Global Environmental Goals and Obligations: The Challenges and Opportunities of Implementing Environmental Conventions
Multiple international environmental agreements govern countries' treatment and protection of their natural resources and environment. The treaties have different requirements for the Parties to report on the implementation, e.g., regulations, policies, strategies, etc. However, to date there has been no comprehensive assessment regarding implementation of these agreements on the national level. The Global Environmental Governance Project, spearheaded by Prof. Dr. Maria Ivanova, Associate Professor of the McCormack Graduate School of Policy and Global Studies at University of Massachusetts Boston, aims to fill this knowledge gap.
Ecologic Institute together with the Institute for Advanced Sustainability Studies (IASS) hosted a Dinner Dialogue on 8 June 2015 titled "Global Environmental Goals and Obligations: The Challenges and Opportunities of Implementing Environmental Conventions". Prof. Dr. Ivanova, outlined the background and methodology of her extensive study. The study will examine international legal instruments for mobilizing collective action toward solving global environmental problems. Outputs of the work will include, inter alia, an Environmental Conventions Index measuring countries' implementation over time.
Global Environmental Governance Project
The world has crossed a number of planetary boundaries, notably in relation to climate, land-system change, loss of biosphere integrity, and altered biogeochemical cycles. But countries have little systematic, comparative information about their performance on global environmental goals and obligations. As a result, policymakers cannot analyse and evaluate their performance adequately, articulate clear goals, strategies, and actions and mobilize necessary financial, human and institutional resources.
In the Global Environmental Governance Project, Parties' submissions from ten global environmental agreements are being analysed and uniformly ranked for compliance with the reporting requirements. This information will be compiled into an Environmental Conventions Index.
Prof. Dr. Ivanova stressed that the purpose of the Index is not a "name and shame" exercise. Also, at this stage there will be no assessment if the reports of Parties match the actual situation and compliance on the ground. Instead, the study approaches the reported implementation from an informational standpoint in order to see where countries are at with international environmental agreement compliance. It tries to understand the triggers for differences in the reporting and what lessons or conclusions can be drawn from this.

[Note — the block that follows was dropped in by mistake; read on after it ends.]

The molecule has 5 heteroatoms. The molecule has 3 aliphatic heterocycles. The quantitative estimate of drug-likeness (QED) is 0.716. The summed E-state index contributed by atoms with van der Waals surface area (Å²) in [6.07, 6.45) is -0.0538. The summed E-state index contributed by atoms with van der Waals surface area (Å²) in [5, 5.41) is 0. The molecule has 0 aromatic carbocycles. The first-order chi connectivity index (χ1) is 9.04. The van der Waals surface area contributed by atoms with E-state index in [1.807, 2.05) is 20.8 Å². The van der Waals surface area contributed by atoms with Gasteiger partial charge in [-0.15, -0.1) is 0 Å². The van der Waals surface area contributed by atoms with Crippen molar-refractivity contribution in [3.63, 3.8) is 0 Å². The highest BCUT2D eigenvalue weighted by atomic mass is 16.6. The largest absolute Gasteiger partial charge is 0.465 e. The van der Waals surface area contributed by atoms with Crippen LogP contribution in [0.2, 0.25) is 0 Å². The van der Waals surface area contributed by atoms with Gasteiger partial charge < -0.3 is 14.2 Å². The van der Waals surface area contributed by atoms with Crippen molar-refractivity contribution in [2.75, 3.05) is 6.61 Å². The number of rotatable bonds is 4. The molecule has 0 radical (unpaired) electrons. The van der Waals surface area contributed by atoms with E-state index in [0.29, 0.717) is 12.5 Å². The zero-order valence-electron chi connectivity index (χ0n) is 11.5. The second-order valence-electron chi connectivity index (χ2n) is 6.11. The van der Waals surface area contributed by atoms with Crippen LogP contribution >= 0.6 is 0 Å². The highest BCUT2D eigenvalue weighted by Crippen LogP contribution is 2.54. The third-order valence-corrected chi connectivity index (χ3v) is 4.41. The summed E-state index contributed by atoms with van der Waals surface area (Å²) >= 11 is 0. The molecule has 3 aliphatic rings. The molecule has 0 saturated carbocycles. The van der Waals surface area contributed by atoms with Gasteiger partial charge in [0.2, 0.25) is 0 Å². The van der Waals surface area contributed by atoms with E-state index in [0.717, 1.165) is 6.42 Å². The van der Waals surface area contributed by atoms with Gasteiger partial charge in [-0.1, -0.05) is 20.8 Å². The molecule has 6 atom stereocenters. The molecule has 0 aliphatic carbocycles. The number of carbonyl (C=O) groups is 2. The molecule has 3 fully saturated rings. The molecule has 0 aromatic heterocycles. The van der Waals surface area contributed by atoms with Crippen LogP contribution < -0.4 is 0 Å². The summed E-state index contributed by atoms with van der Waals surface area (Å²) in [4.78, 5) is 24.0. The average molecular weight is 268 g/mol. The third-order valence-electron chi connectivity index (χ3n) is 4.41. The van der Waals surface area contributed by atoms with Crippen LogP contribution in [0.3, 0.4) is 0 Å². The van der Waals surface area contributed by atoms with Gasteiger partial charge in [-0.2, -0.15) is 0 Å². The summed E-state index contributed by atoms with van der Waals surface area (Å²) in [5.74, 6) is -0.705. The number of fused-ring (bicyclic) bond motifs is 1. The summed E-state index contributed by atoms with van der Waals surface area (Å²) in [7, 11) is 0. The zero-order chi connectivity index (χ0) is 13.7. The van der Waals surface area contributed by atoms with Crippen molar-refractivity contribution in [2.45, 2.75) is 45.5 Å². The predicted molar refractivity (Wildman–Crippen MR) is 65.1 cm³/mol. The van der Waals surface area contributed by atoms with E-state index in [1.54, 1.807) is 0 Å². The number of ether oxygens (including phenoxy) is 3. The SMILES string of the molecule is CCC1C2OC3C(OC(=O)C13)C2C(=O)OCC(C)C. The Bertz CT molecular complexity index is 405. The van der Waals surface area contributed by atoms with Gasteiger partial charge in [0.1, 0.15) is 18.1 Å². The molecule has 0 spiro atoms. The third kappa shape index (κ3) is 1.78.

Results of the ongoing project
The results have shown interesting and, in some cases, surprising trends. Countries' compliance with reporting and/or implementation did not always correlate with the size of the country, number of questions in the reporting obligations, performance levels, etc. For instance, contrary to initial assumptions, high reporting compliance was found even for some countries with very low implementation scores and despite lengthy reporting obligations required by the convention (e.g., the Ramsar Convention).
Various factors may influence whether a government prioritises compliance with different conventions, such as interest of funders, problems on the ground, individual motivation of the national representative for reporting, amongst others. Additionally, Prof. Dr. Ivanova pointed out that the response to and interest in the study has been quite positive since it is being conducted as neutral academic research outside of the political realm (i.e., by the Secretariats of the conventions).
Dinner dialogue event
The dinner included guests from various backgrounds, including politics, academia, business, diplomacy, non-profit, NGO, and research. The diversity of perspectives and insights within the group fostered a lively discussion focused not only on the information being captured by the Environmental Conventions Index but also the future sustainability and value of the project.
Prof. Dr. Ivanova is not only Professor at UMass but also a faculty associate in the Governance, Environment and Markets Initiative at Yale University. Partner at the Ecologic Institute, Prof. Dr. Ivanova has also been a member of the U.N. Secretary-General’s Scientific Advisory Board since 2013. For the study outlined above, she received the inaugural Andrew Carnegie Fellowship supported by Carnegie Corporation of New York.